Al Qaeda-linked militants killed American photojournalist Luke Somers in Yemen Saturday during a US-led rescue attempt. The terrorists had threatened to execute Somers earlier this week.
The 33-year-old Somers — who was abducted in September 2013 — was fatally wounded during the raid, the Wall Street Journal reported. The militants reportedly heard a noise — possibly a dog barking — and realized the rescue team was nearby. They shot Somers and another hostage, South African teacher Pierre Korkie. The US commandos rescued the two wounded men and brought them to a Navy ship nearby but could not save their lives, the Associated Press reported.
"There was a compelling indication Luke's life was in immediate danger," Secretary of State John Kerry said in a statement, confirming that the Obama administration had authorized a mission to save Somers. "Tragically, Luke and a foreign national were killed by their captors during that operation."
Al Qaeda released a video earlier this week warning they intended to kill Somers within 72 hours. Somers — who was born in Britain but spent most of his life in the US, where he held citizenship — appeared briefly in the video ask for help, wearing a purple shirt and sporting a shaved head.
"Basically, I'm looking for any help that can get me out of this situation," Somers said in the video. "I'm certain that my life is in danger. So as I sit here now, I ask that if there is anything that can be done, let it be done. Thank you."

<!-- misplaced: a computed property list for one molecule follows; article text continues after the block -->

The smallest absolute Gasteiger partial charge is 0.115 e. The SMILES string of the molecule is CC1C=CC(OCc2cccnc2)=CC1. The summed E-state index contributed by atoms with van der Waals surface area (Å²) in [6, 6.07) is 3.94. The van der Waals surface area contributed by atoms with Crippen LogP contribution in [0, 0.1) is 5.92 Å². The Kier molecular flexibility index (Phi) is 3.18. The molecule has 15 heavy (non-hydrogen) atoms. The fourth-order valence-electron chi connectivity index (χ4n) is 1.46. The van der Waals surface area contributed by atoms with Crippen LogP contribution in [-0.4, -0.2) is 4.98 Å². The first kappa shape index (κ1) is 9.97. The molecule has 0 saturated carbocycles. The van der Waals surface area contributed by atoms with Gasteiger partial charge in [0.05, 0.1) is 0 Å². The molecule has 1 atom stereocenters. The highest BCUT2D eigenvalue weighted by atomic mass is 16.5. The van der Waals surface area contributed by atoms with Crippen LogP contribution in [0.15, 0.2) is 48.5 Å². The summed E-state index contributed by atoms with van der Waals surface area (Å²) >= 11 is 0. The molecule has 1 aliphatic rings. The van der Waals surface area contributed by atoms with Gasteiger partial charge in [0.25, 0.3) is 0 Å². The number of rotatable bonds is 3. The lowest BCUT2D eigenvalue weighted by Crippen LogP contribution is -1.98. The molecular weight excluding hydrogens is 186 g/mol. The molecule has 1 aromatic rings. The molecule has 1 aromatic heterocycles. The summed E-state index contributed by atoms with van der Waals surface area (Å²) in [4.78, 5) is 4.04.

Somers' mother and brother subsequently released a video begging for mercy from the militants.
His sister Lucy also created a video plea for the group to spare Somers.
"Luke is a gentle and sensitive person," his sister said in the video. "He's a romantic and always believes the best in people. Photojournalism has always been his way of highlighting the struggles of the Yemeni people. When foreign nationals were asked to leave, Luke refused to go, saying he felt safe and at home there."
Somers first moved to Yemen in February 2011 as a teacher, but within two weeks began photographing protests there. His moving images were published by the BBC and Al Jazeera.
Somers also worked for theYemen Times. Prior to the failed rescue attempt Saturday, the paper pleaded for his release, praising Somers' work covering the 2011 uprising in Sana'a and his attention to the struggles of the Yemeni people.
"He photographed the best and worst of Yemen," the newspaper said. "Whether it was marches through the city or violent crackdowns by security forces, Luke showed the world what was happening in our little corner of the world."
The death of the respected photojournalist set off a wave of remorse and homages on social media.
Follow Meredith Hoffman on Twitter: @merhoffman